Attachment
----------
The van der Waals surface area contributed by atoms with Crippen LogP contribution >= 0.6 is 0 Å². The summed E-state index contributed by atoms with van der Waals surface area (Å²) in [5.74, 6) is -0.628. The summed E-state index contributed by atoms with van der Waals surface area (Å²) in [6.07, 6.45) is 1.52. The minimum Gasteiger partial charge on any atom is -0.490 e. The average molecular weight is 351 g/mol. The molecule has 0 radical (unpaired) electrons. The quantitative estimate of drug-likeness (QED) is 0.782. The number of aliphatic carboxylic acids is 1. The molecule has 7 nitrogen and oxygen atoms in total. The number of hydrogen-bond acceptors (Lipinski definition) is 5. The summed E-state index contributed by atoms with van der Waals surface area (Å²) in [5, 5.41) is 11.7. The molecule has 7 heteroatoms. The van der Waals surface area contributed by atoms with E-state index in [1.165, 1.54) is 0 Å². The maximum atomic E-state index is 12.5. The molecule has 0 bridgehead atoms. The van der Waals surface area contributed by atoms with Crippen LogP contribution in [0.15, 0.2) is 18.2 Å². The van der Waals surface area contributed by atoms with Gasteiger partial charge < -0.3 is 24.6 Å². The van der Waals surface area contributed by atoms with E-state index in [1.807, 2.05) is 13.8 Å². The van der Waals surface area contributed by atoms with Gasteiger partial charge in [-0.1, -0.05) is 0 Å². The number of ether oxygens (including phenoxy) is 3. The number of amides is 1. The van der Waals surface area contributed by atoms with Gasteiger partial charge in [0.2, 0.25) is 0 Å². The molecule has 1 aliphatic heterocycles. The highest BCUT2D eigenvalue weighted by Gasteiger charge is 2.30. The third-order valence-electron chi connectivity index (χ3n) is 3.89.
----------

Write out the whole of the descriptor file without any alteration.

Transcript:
The van der Waals surface area contributed by atoms with Crippen LogP contribution >= 0.6 is 0 Å². The summed E-state index contributed by atoms with van der Waals surface area (Å²) in [5.74, 6) is -0.628. The summed E-state index contributed by atoms with van der Waals surface area (Å²) in [6.07, 6.45) is 1.52. The minimum Gasteiger partial charge on any atom is -0.490 e. The average molecular weight is 351 g/mol. The molecule has 0 radical (unpaired) electrons. The quantitative estimate of drug-likeness (QED) is 0.782. The number of aliphatic carboxylic acids is 1. The molecule has 7 nitrogen and oxygen atoms in total. The number of hydrogen-bond acceptors (Lipinski definition) is 5. The summed E-state index contributed by atoms with van der Waals surface area (Å²) in [5, 5.41) is 11.7. The molecule has 7 heteroatoms. The van der Waals surface area contributed by atoms with E-state index in [1.165, 1.54) is 0 Å². The maximum atomic E-state index is 12.5. The molecule has 0 bridgehead atoms. The van der Waals surface area contributed by atoms with Crippen LogP contribution in [0.15, 0.2) is 18.2 Å². The van der Waals surface area contributed by atoms with Gasteiger partial charge < -0.3 is 24.6 Å². The van der Waals surface area contributed by atoms with E-state index in [1.807, 2.05) is 13.8 Å². The van der Waals surface area contributed by atoms with Gasteiger partial charge in [-0.1, -0.05) is 0 Å². The number of ether oxygens (including phenoxy) is 3. The number of amides is 1. The van der Waals surface area contributed by atoms with Gasteiger partial charge in [0.2, 0.25) is 0 Å². The molecule has 1 aliphatic heterocycles. The highest BCUT2D eigenvalue weighted by Gasteiger charge is 2.30. The third-order valence-electron chi connectivity index (χ3n) is 3.89.